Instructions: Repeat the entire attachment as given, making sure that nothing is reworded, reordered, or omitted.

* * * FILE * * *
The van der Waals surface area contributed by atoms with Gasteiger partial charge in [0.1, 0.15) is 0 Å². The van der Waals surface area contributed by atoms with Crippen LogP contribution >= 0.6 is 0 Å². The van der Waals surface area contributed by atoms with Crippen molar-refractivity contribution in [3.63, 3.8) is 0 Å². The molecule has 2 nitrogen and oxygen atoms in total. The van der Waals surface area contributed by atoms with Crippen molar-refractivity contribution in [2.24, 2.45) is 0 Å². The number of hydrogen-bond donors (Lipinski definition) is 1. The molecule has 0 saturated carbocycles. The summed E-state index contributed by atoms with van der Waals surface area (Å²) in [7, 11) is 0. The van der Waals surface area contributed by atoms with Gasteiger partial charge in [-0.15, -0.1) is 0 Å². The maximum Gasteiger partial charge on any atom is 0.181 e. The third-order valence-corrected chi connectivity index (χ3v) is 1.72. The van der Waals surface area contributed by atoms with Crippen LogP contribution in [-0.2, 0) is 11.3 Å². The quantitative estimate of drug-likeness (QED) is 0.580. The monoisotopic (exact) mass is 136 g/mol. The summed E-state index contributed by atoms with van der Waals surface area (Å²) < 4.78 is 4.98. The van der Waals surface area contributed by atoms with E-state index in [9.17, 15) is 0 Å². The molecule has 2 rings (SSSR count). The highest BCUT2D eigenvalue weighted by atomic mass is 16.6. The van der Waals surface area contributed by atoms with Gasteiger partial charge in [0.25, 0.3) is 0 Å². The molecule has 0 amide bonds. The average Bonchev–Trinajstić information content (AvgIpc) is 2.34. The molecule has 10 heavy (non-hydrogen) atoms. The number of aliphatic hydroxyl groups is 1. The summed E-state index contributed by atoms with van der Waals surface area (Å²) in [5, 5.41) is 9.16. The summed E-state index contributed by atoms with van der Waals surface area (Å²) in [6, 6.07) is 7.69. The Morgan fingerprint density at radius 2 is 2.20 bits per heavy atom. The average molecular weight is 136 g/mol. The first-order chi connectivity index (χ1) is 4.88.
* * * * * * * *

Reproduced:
The van der Waals surface area contributed by atoms with Gasteiger partial charge in [0.1, 0.15) is 0 Å². The van der Waals surface area contributed by atoms with Crippen LogP contribution >= 0.6 is 0 Å². The van der Waals surface area contributed by atoms with Crippen molar-refractivity contribution in [3.63, 3.8) is 0 Å². The molecule has 2 nitrogen and oxygen atoms in total. The van der Waals surface area contributed by atoms with Crippen molar-refractivity contribution in [2.24, 2.45) is 0 Å². The number of hydrogen-bond donors (Lipinski definition) is 1. The molecule has 0 saturated carbocycles. The summed E-state index contributed by atoms with van der Waals surface area (Å²) in [7, 11) is 0. The van der Waals surface area contributed by atoms with Gasteiger partial charge in [-0.15, -0.1) is 0 Å². The maximum Gasteiger partial charge on any atom is 0.181 e. The third-order valence-corrected chi connectivity index (χ3v) is 1.72. The van der Waals surface area contributed by atoms with Crippen LogP contribution in [-0.2, 0) is 11.3 Å². The quantitative estimate of drug-likeness (QED) is 0.580. The monoisotopic (exact) mass is 136 g/mol. The summed E-state index contributed by atoms with van der Waals surface area (Å²) < 4.78 is 4.98. The van der Waals surface area contributed by atoms with E-state index in [9.17, 15) is 0 Å². The molecule has 2 rings (SSSR count). The highest BCUT2D eigenvalue weighted by atomic mass is 16.6. The van der Waals surface area contributed by atoms with Gasteiger partial charge in [0.25, 0.3) is 0 Å². The molecule has 0 amide bonds. The average Bonchev–Trinajstić information content (AvgIpc) is 2.34. The molecule has 10 heavy (non-hydrogen) atoms. The number of aliphatic hydroxyl groups is 1. The summed E-state index contributed by atoms with van der Waals surface area (Å²) in [5, 5.41) is 9.16. The summed E-state index contributed by atoms with van der Waals surface area (Å²) in [6, 6.07) is 7.69. The Morgan fingerprint density at radius 2 is 2.20 bits per heavy atom. The average molecular weight is 136 g/mol. The first-order chi connectivity index (χ1) is 4.88.